Negotiations broke down Sunday after McConnell pressed Reid to include in a year-end deal a provision that would re-index Social Security payments to a less generous measurement of inflation called chained CPI. Dems say including Social Security cuts in a deal that doesn't increase the debt limit is a non-starter.
On the Senate floor Sunday afternoon, Reid officially quashed the offer. "We're willing to make difficult concessions as part of a balanced, comprehensive agreement but we'll not agree to cut Social Security benefits as part of a small or short-term agreement, especially if that agreement gives more handouts to the rich."
In other words, Dems might swallow chained CPI or other cuts to social programs as part of a broader agreement in 2013, but current negotiations must focus on the narrow issue of protecting middle-class tax payers from a tax increase.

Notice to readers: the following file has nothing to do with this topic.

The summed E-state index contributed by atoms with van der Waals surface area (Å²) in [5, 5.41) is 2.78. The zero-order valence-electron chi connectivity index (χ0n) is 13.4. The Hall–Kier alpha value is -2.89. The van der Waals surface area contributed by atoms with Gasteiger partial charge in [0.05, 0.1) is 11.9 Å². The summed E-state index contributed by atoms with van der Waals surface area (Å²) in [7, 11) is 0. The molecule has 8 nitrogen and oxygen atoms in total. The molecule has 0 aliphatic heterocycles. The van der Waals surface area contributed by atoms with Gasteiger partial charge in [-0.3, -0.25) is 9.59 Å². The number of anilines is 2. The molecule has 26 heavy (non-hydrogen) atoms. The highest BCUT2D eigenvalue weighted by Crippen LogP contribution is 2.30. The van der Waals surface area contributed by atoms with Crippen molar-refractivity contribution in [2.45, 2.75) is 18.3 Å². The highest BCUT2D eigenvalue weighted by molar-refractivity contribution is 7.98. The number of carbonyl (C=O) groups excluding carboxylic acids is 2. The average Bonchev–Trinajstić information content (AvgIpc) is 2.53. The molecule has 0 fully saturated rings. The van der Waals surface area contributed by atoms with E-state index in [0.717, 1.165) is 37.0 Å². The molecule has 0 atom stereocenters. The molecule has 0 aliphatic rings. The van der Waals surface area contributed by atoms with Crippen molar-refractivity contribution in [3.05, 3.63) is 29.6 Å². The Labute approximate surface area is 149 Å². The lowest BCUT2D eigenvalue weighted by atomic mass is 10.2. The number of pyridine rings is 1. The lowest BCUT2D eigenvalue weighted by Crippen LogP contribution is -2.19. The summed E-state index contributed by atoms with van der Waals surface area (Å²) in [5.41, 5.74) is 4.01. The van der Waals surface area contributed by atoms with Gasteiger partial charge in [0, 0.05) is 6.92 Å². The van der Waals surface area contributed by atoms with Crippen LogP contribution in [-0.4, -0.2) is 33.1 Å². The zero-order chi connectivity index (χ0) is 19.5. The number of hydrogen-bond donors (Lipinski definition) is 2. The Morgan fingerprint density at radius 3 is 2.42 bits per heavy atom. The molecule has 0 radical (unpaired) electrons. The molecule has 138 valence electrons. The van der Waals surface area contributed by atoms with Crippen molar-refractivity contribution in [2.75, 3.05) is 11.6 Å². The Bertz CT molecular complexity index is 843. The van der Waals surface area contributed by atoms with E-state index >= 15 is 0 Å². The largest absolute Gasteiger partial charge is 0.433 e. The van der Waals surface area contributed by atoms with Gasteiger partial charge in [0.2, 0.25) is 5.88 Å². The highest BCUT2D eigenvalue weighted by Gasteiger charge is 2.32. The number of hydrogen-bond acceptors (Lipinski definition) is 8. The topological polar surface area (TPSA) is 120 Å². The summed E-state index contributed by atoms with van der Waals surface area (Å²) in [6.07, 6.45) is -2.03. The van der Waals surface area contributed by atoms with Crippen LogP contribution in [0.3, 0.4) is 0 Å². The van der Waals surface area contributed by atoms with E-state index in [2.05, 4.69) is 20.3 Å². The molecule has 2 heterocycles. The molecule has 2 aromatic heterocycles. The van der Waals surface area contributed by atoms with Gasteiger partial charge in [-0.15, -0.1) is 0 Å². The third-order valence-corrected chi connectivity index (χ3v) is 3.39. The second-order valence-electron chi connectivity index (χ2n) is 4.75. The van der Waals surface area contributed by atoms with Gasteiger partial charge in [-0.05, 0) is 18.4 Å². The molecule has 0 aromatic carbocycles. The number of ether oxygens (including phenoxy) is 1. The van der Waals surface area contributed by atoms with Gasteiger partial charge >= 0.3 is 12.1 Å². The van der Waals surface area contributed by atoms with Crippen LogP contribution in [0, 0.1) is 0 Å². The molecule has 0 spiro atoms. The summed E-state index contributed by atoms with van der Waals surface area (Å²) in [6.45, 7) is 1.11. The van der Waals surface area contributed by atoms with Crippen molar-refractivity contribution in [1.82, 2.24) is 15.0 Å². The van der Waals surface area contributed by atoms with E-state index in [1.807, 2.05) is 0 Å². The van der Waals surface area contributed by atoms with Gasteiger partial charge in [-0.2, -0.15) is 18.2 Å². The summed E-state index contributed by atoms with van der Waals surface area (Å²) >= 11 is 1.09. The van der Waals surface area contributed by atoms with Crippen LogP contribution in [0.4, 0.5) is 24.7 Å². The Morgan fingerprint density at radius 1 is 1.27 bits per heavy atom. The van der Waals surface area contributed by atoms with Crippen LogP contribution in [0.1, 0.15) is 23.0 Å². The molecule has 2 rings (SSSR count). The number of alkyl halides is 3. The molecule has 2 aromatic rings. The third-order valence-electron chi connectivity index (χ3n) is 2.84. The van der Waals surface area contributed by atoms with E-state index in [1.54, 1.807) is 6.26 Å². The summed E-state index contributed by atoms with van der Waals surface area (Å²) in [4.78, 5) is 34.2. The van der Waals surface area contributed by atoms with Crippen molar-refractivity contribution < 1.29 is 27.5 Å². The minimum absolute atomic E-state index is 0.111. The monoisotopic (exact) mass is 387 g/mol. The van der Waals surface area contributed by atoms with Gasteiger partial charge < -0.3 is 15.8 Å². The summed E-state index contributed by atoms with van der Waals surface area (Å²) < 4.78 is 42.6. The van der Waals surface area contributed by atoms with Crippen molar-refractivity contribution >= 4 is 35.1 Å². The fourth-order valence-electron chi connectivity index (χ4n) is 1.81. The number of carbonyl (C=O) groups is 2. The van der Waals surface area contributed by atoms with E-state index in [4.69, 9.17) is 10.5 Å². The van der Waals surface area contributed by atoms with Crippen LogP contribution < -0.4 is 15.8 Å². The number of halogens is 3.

So what comes next? After Reid told McConnell he was unprepared to provide a counter-offer, a senior Senate Democratic aide said "this might be it."
McConnell's offer suggests a narrowly tailored agreement on taxes -- one that includes no spending concessions from Democrats, and allows tax rates on top earners to ride -- lacks broad support from his members.
Late update: Republicans have dropped the chained CPI demand. Senators in the Capitol suggested that the development could kickstart negotiations, but Senate Majority Leader Harry Reid has yet to provide Republicans a counteroffer.